Sunday, January 22, 2023

Baseball in French, Lesson 2: La Flèche

Welcome to Baseball in French, Lesson 2. Previous lessons can be found here.
Today's term is la flèche.
In English, that translates to "the arrow". What's the baseball translation?

Line drive.

As in the following broadcaster expression:

Here's the pitch... and Dawson shoots an arrow into left field for a base hit!

I think it's simple enough to picture an archer loosing an arrow with purpose toward its target a couple hundred feet away, and how that action would resemble a line drive. Considering Dawson amassed 1735 singles, 503 doubles, 98 triples, and 438 home runs over his career, you can be sure he slung a bunch of arrows himself.
In the English language, we've got numerous terms for a line drive: dart, seed, pea, bullet, rocket shot, liner, laser, frozen rope, etc.

Arrow is a little more French and elegant, isn't it?

What do you readers think? Good terminology? Or do you prefer some of the English-language versions?

Thanks for reading, and stay tuned for Lesson 3 a few Sundays from now.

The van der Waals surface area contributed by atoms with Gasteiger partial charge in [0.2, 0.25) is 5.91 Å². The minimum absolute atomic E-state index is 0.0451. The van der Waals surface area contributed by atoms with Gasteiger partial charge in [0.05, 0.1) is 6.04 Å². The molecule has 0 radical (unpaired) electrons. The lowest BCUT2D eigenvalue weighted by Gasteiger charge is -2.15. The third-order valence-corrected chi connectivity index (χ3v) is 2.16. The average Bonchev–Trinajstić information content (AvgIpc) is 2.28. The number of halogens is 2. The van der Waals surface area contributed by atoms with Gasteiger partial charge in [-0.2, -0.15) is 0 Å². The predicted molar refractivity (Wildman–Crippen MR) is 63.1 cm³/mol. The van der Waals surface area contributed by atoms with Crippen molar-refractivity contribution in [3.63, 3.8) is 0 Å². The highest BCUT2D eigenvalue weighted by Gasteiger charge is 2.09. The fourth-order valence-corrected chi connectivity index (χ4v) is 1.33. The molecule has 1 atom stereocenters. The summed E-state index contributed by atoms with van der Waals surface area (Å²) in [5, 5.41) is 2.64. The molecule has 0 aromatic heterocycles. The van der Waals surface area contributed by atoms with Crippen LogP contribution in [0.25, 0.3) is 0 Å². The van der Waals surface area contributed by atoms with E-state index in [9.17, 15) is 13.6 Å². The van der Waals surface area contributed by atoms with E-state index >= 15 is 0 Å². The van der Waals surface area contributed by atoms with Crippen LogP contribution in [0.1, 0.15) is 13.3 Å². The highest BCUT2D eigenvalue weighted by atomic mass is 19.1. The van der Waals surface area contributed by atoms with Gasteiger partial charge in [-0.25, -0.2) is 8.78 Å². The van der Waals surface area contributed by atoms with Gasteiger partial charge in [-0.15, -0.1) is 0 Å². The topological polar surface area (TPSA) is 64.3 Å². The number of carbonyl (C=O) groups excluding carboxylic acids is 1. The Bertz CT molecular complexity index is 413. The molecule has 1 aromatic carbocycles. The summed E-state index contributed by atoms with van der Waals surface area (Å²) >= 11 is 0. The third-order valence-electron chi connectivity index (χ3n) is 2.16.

1. I'm a fan of creative metaphors... especially on the fly like in a broadcast booth... regardless of language.

    1. Right? It has even more of an effect with radio broadcasts. Really helps paint the picture and keep the audience engaged.

  2. I put French down as my primary language I wanted to learn jn school. Got Latin instead which is what I put last. I still wish I lgt anything but Latin. Besides that, because I'm bored, the whole sentence you used in French is "Voici le terrain... et Dawson décoche une flèche dans le champ gauche pour un coup sûr !"

    1. Thanks for that translation, TwinKiller! I'm going to have to find a full baseball game broadcast in French now.

  3. I don't know about arrow... but is does sound nice in French!